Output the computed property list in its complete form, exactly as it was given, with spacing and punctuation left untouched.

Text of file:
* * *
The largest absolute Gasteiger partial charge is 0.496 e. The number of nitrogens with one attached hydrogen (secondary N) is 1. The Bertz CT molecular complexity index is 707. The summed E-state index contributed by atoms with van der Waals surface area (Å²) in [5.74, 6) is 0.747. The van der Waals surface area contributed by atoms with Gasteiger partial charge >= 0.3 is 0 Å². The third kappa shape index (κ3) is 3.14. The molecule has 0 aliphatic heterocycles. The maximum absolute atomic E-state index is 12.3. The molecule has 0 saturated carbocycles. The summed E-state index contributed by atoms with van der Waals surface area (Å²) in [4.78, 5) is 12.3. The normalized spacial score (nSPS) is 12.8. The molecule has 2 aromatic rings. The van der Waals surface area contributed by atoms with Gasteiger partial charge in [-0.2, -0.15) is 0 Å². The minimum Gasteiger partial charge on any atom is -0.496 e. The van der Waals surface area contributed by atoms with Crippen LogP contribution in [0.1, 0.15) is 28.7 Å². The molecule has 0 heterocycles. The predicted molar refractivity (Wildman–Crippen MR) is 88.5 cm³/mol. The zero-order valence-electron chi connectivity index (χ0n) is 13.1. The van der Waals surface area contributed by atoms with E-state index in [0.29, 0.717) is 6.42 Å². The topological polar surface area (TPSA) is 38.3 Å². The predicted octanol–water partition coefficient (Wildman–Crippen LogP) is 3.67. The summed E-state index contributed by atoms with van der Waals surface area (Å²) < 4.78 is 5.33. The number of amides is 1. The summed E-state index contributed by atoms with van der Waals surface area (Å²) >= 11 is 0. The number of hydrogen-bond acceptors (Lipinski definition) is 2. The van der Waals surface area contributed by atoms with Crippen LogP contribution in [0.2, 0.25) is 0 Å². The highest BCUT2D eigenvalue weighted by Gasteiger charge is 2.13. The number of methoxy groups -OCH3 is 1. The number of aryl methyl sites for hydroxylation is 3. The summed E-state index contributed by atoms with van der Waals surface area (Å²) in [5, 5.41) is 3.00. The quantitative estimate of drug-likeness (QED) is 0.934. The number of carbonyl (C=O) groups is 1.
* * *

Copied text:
The largest absolute Gasteiger partial charge is 0.496 e. The number of nitrogens with one attached hydrogen (secondary N) is 1. The Bertz CT molecular complexity index is 707. The summed E-state index contributed by atoms with van der Waals surface area (Å²) in [5.74, 6) is 0.747. The van der Waals surface area contributed by atoms with Gasteiger partial charge >= 0.3 is 0 Å². The third kappa shape index (κ3) is 3.14. The molecule has 0 aliphatic heterocycles. The maximum absolute atomic E-state index is 12.3. The molecule has 0 saturated carbocycles. The summed E-state index contributed by atoms with van der Waals surface area (Å²) in [4.78, 5) is 12.3. The normalized spacial score (nSPS) is 12.8. The molecule has 2 aromatic rings. The van der Waals surface area contributed by atoms with Gasteiger partial charge in [-0.2, -0.15) is 0 Å². The minimum Gasteiger partial charge on any atom is -0.496 e. The van der Waals surface area contributed by atoms with Crippen LogP contribution in [0.1, 0.15) is 28.7 Å². The molecule has 0 heterocycles. The predicted molar refractivity (Wildman–Crippen MR) is 88.5 cm³/mol. The zero-order valence-electron chi connectivity index (χ0n) is 13.1. The van der Waals surface area contributed by atoms with E-state index in [0.29, 0.717) is 6.42 Å². The topological polar surface area (TPSA) is 38.3 Å². The predicted octanol–water partition coefficient (Wildman–Crippen LogP) is 3.67. The summed E-state index contributed by atoms with van der Waals surface area (Å²) < 4.78 is 5.33. The number of amides is 1. The summed E-state index contributed by atoms with van der Waals surface area (Å²) >= 11 is 0. The number of hydrogen-bond acceptors (Lipinski definition) is 2. The van der Waals surface area contributed by atoms with Crippen LogP contribution in [0.2, 0.25) is 0 Å². The highest BCUT2D eigenvalue weighted by Gasteiger charge is 2.13. The number of methoxy groups -OCH3 is 1. The number of aryl methyl sites for hydroxylation is 3. The summed E-state index contributed by atoms with van der Waals surface area (Å²) in [5, 5.41) is 3.00. The quantitative estimate of drug-likeness (QED) is 0.934. The number of carbonyl (C=O) groups is 1.